We still have the old 56W setting in the back of an old shed.  The last thing I would ever think of is restoring it.  I hated baling! The only reason we still have it is it is buried too deep in the shed for the $100 we would get at the junk yard.  It does have nice tin work as it never sat outside over night.  Dad was somewhat anal about that!

jerry

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3 hours ago, SMOKER 1 said:

Dad had a NH wire tie in my early days and switched to the 56W when I was about 10.  We always used hooks everyone had their own hook and you didn't lend it out for nothing.  I still got my hook around here somewhere.  Need to look for it one of these days to remind me of Dad's 80 lb. bales that were NOT handled mechanically!!  Here we shot for 3 cuttings and 4 was a bonus.  Dad always had about 75 acres of alfalfa and 25+ of clover and grass.  Our big thing was straw.  Would bale 25000+ small straw squares yearly from anyone that would sell it.  Back in the early 70s when my brother and I were running the show and bought our first big round balers we would shoot for up to 1000 acres.  Of course now the boys bale corn stalks for bedding and what little straw they get goes to the feed ration.  In my opinion the greatest invention in baling was the big rounds with net wrap and a no touch system from an a/c cab.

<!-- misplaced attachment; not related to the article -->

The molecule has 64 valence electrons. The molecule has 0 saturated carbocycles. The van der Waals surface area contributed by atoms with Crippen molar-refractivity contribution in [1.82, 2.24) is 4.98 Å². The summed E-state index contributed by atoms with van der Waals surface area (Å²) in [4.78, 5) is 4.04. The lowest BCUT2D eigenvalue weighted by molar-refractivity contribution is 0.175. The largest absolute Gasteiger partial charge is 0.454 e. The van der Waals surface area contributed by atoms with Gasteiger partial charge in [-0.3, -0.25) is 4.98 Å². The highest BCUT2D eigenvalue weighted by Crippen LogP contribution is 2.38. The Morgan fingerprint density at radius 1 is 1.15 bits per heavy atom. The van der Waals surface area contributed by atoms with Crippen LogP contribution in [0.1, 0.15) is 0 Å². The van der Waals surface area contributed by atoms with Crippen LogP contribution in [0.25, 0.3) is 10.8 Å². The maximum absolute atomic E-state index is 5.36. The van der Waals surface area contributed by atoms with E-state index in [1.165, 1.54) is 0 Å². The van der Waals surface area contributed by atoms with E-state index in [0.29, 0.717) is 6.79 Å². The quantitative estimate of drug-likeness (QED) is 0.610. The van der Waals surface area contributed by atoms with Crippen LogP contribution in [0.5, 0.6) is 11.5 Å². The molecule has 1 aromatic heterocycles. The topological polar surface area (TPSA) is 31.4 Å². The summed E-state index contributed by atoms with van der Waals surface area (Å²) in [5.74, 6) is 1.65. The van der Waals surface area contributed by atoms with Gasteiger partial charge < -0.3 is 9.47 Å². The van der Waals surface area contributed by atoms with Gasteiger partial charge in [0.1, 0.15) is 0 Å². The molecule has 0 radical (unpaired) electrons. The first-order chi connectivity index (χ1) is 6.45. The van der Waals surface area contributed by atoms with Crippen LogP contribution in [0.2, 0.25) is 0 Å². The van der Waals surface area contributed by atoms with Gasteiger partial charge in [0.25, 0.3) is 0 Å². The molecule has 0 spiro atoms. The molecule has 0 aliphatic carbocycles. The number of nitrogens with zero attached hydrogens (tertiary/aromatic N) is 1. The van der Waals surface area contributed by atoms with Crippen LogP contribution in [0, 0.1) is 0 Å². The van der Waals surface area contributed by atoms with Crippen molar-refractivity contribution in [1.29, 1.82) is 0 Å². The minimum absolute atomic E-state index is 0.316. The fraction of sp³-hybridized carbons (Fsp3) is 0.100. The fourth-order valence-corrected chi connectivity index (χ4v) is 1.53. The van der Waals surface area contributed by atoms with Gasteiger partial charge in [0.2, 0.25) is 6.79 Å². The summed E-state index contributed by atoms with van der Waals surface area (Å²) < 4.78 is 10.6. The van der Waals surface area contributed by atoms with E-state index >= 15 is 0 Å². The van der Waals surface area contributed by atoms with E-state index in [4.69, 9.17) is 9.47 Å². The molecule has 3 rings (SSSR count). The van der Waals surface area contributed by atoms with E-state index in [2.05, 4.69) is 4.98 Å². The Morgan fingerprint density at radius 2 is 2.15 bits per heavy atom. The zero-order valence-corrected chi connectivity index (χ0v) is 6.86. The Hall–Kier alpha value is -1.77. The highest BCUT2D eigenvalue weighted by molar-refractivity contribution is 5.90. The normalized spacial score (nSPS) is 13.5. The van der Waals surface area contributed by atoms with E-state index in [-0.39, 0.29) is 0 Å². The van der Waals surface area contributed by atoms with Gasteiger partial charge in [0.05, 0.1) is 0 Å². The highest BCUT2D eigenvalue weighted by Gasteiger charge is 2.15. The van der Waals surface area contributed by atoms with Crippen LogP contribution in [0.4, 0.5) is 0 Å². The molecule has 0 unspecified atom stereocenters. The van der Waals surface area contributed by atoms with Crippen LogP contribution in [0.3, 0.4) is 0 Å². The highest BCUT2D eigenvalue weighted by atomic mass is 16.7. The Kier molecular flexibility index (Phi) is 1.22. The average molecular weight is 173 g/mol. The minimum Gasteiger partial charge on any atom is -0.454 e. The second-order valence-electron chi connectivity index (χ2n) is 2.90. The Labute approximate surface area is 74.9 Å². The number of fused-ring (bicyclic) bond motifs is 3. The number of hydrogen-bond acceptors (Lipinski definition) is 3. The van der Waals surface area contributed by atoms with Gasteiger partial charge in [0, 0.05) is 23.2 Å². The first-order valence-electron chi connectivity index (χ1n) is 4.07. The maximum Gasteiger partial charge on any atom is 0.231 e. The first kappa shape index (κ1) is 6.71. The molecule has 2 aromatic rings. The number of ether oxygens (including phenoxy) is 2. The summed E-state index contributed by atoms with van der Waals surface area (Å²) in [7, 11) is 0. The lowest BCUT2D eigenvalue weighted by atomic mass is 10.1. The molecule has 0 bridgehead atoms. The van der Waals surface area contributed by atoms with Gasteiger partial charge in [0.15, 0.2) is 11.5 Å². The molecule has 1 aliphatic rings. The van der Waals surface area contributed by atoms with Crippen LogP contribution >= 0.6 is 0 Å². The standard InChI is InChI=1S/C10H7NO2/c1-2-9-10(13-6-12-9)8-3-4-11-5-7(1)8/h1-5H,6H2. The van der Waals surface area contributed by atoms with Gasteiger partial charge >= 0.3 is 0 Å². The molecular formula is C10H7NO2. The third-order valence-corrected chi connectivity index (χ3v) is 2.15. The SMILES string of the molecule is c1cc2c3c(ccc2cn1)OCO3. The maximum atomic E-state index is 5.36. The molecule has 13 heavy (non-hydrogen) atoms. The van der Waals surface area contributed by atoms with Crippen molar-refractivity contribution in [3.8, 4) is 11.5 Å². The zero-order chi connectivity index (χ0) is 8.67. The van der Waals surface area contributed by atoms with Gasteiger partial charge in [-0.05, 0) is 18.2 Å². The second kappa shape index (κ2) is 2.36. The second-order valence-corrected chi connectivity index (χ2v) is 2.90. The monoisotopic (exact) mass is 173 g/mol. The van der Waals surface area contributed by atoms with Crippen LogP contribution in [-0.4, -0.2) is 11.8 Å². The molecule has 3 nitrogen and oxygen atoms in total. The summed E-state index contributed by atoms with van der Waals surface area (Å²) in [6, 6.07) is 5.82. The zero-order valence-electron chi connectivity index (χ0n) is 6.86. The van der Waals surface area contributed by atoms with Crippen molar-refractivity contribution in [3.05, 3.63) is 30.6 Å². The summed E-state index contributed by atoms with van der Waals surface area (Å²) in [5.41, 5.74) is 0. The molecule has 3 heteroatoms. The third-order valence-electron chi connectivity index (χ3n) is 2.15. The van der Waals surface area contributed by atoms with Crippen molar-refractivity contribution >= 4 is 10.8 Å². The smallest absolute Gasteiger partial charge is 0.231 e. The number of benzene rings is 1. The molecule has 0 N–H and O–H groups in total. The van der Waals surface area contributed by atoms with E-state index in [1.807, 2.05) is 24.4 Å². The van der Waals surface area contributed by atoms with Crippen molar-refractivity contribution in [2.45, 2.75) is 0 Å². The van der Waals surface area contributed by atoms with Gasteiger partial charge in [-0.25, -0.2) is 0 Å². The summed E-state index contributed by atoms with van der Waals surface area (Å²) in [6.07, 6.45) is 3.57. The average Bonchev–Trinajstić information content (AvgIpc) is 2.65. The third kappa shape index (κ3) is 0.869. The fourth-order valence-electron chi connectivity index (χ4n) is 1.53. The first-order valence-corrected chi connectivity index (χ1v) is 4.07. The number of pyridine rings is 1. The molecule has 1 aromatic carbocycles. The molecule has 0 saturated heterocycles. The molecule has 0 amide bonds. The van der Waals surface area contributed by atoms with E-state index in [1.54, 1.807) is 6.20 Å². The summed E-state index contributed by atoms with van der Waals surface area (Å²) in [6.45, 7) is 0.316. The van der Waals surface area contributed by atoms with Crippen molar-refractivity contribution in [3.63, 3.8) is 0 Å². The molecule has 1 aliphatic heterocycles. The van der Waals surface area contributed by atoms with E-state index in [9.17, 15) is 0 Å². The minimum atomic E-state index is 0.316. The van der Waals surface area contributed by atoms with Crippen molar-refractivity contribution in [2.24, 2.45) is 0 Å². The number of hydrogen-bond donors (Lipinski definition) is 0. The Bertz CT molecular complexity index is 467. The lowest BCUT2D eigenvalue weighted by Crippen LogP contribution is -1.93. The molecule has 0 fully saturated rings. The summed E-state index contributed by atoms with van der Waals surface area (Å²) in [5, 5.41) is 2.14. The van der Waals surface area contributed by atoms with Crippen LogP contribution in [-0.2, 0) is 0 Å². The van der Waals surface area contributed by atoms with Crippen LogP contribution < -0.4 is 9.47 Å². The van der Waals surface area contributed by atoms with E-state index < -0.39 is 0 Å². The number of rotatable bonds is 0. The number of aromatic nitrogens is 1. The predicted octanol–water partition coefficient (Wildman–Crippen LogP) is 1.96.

We still have the old 56W setting in the back of an old shed.  The last thing I would ever think of is restoring it.  I hated baling! The only reason we still have it is it is buried too deep in the shed for the $100 we would get at the junk yard.  It does have nice tin work as it never sat outside over night.  Dad was somewhat anal about that!

jerry

I can see how you would not want to remember that 56w having to handle the bales.

i guess I was lucky as I only handled bales basically when I fed cows and a little when I was small I drove Ford 8n while my dad loaded bales on trailer behind a nieghbor's baler that dad hired in early 50's . But when He bought our 55w he hired the truckers.

From the time I learned to judge hay for baling and operate the baler is was a pleasure .